The last time Lincoln Center Theater decided to second-look a "lost" show from the '30s, the "neglected" writer was Cole Porter, the attraction was a revival of "Anything Goes," and the payoff was a smash hit, a long run and three Tony Awards.
The last time Lincoln Center Theater decided to second-look a “lost” show from the ’30s, the “neglected” writer was Cole Porter, the attraction was a revival of “Anything Goes,” and the payoff was a smash hit, a long run and three Tony Awards. With its lavish and faithful mounting of Robert E. Sherwood’s 1938 “Abe Lincoln in Illinois,” the company takes a somewhat greater risk, and the payoff is considerably more limited. This is a fine production and a first-rate vehicle not only for Sam Waterston in the title role but for a huge roster of character actors.
But while the play’s 12 scenes unfold with cinematic finesse, nothing else director Gerald Gutierrez and his design team have in their bag of tricks can make the play — which won Sherwood the second of his three Pulitzers and launched the Playwrights Company of which he was a founding member — seem any less dated. The writing, particularly in the early scenes depicting Lincoln’s youth in New Salem, Ill., is wooden and declamatory; lines like “This is the Rutledge Tavern…” place the action, to be sure, but they focus a listener’s attention on the creaky dramaturgy.
To attribute these problems to the style of a different era doesn’t work; polished, unself-conscious writing was as valued then as it is now. But it’s also true that Sherwood had an agenda in drawing parallels between Lincoln and Roosevelt, in bolstering the notion of America as the bright hope of the world as Hitler was devouring Europe, and in that, “Abe Lincoln in Illinois” has more in common with the baldly patriotic movies coming out of Hollywood at the time than with Broadway.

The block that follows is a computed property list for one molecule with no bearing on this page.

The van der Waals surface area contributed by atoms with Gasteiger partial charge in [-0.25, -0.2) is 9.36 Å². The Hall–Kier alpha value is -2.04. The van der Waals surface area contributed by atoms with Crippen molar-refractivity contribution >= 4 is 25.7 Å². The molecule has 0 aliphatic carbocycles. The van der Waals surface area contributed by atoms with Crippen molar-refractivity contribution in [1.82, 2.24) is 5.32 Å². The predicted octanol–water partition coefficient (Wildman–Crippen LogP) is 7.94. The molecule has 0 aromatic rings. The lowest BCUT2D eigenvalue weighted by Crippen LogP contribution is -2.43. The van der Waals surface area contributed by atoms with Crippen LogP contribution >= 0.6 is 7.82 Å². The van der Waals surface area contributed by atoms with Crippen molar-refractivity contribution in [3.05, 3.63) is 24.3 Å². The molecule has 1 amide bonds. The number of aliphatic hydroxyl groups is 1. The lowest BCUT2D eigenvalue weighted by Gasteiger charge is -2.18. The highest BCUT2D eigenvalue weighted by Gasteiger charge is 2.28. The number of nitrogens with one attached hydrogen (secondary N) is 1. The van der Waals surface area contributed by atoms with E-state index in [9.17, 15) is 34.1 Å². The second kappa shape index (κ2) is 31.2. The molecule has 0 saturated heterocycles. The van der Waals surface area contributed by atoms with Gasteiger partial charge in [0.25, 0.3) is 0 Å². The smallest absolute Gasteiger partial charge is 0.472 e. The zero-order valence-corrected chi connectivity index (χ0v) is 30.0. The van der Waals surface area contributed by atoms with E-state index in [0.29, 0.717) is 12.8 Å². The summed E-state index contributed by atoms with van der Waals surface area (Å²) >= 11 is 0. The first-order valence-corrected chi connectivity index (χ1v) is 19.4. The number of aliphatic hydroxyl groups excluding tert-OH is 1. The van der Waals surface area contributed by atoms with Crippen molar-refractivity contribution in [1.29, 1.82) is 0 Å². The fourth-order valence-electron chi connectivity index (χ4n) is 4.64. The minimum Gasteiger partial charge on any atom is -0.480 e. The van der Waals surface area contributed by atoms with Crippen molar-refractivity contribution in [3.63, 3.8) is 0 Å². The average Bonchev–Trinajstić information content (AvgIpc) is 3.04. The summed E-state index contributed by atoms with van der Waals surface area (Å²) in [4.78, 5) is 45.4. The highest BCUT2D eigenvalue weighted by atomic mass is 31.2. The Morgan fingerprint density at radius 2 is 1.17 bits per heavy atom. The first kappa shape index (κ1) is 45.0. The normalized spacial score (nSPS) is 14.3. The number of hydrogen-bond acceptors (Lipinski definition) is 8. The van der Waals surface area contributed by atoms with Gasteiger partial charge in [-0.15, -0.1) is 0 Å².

Nevertheless, Sherwood’s hero is no stick figure. The writer didn’t shy away from Lincoln’s moodiness, indecision and the fear of failure; these all offer shading to the portrait of a moral giant. Early on, Lincoln sees 12 slaves chained together on a boat en route to Vicksburg, Miss., where they were to be sold; the encounter haunts him more than any abstract debate could.
As a nonprofit company, part of Lincoln Center Theater’s public trust is to present productions like this — a mainstay of resident theaters outside New York — and that it has put so much force of talent behind “Abe Lincoln” is commendable.
Rough and charming, a raspy croak in his voice, Waterston works hard at the image of Lincoln as awkward and uncomfortable in his own skin — traits Lincoln shrewdly turned to his advantage as the non-politician’s politician, and which Waterston makes appealing. There are fine performances from Lizbeth Mackay as Mary Todd (though Ann McDonough nearly steals the show as her pouty sister, Elizabeth Edwards); David Huddleston as Lincoln’s mentor, Judge Bowling Green; Robert Westenberg and Robert Joy as the pros who groomed Lincoln; David Aaron Baker as his law partner; and Brian Reddy as a somewhat foppish Stephen A. Douglas.
John Lee Beatty’s designs for nearly as many settings as there are scenes are models of simplicity, and Beverly Emmons lights them with her usual broad and reliably tasteful palette. Jane Greenwood’s costumes seem admirably lived-in by the characters wearing them.
If none of this makes a convincing case for “Abe Lincoln in Illinois” as a classic, it does remind us that theater can have purposes beyond brainless entertainment, and even at that, it’s never boring.